Professor Owen Doonan
"Sinop Kale Excavations"
Professor Owen Doonan will join our Stanford AIA Chapter on Friday, March 2 at 8:00pm, Packard Building, Room 101
Reception to follow.
Lecture is free and open to the public.
Professor Doonan has devoted the past 25 years to research and teaching about the ancient cultures of the Mediterranean, the Black Sea and the Middle East. He co-founded the Sinop (Turkey) Regional Archaeological Project in 1996 and have served as its Director ever since. The research was centered on the Greco-Roman colonial port of Sinop (ancient Sinope). Sinope was the most important pre-modern port on the south coast of the Black Sea, located at the center of the Turkish coast directly opposing the Crimean peninsula to the North. From 1996-2000 the project included systematic archaeological and geomorphological surveys on land in collaboration with a systematic underwater archaeological survey led by Dr. Robert Ballard and sponsored by the National Geographic Society. The project was designed as the first integrated terrestrial and undersea survey of a trade and production system that extended “from mountaintop to ocean bottom.”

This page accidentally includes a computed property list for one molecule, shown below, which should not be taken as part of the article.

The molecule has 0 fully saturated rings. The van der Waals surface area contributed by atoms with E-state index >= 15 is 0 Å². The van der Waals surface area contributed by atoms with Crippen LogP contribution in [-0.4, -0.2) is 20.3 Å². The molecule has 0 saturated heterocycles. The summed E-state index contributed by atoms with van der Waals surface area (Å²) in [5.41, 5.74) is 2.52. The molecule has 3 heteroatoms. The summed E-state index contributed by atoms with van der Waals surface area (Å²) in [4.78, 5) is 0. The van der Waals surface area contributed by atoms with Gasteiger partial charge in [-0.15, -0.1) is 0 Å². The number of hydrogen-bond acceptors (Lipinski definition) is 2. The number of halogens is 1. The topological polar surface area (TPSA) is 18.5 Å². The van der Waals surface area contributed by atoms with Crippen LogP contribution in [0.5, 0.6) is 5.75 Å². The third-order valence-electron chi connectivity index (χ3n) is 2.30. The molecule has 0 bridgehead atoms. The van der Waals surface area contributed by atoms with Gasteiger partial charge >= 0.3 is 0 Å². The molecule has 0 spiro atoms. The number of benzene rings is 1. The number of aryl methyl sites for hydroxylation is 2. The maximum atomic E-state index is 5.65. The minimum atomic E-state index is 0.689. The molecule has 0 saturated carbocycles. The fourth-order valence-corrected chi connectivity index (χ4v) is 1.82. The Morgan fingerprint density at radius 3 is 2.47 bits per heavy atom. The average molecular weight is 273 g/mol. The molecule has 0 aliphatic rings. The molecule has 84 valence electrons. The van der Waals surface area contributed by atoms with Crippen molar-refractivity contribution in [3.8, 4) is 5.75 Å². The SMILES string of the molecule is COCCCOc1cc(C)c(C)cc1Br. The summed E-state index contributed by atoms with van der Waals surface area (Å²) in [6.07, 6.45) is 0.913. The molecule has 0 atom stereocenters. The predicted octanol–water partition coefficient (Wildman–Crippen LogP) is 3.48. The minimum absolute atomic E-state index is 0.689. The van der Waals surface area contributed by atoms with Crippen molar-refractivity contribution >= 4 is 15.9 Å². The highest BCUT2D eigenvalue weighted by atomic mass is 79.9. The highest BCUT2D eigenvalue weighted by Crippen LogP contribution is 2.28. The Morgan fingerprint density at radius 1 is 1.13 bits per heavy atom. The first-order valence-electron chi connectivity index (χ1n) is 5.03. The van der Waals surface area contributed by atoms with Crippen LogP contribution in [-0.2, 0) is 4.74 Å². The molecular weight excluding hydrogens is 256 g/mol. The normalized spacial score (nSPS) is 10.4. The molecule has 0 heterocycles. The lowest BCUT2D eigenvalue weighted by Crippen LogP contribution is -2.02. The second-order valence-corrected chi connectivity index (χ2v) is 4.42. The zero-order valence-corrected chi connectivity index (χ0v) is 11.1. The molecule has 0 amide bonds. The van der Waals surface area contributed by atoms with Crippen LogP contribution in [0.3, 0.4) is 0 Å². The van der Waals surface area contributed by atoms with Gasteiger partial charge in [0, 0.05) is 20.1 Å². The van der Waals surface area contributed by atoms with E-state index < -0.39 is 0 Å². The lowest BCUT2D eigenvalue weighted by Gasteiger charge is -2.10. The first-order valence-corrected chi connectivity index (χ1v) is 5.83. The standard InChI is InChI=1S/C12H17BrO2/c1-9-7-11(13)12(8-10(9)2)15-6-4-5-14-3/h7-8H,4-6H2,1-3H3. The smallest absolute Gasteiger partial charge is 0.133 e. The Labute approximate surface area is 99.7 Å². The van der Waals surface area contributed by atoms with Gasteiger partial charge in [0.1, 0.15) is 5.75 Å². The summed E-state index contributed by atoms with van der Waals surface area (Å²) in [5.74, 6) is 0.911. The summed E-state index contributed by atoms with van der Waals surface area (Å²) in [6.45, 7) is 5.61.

As of 2012 they have completed eight seasons of archaeological survey and environmental research in the hinterland around Sinope, recording more than 400 archaeological sites ranging from Paleolithic to Ottoman periods. He is currently organizing the publication of the final reports of these two phases of the survey (1996-2000; 2010-2012). In 2015 he initiated a major long-term international excavation in the heart of the ancient Greco-Roman colony of Sinope with support from the National Geographic Society, the National Endowment for the Humanities, CSU Northridge and several participating Universities, and private sponsors.
Professor Doonan's field research has been supported by numerous competitive external sources, including two three-year NEH Collaborative Research Grants (2010-2012, 2015-2017) and several grants (1996-2000, 2003, 2015) from the National Geographic Society. His own research and writing have been supported by grants from the Getty Residential Scholars program, the Alexander von Humboldt Stiftung (2005), the NEH (1999), and the International Research Exchange Board (IREX, 2001). He has received a number of awards for his work including the Jerome Richfield Fellowship at CSUN (2012) and the Archaeological Institute of America's G.M.A. Hanfmann Lectureship for 2016-17. Please see the Sinop Regional Archaeological Project web page for news about the Sinop Kale excavations.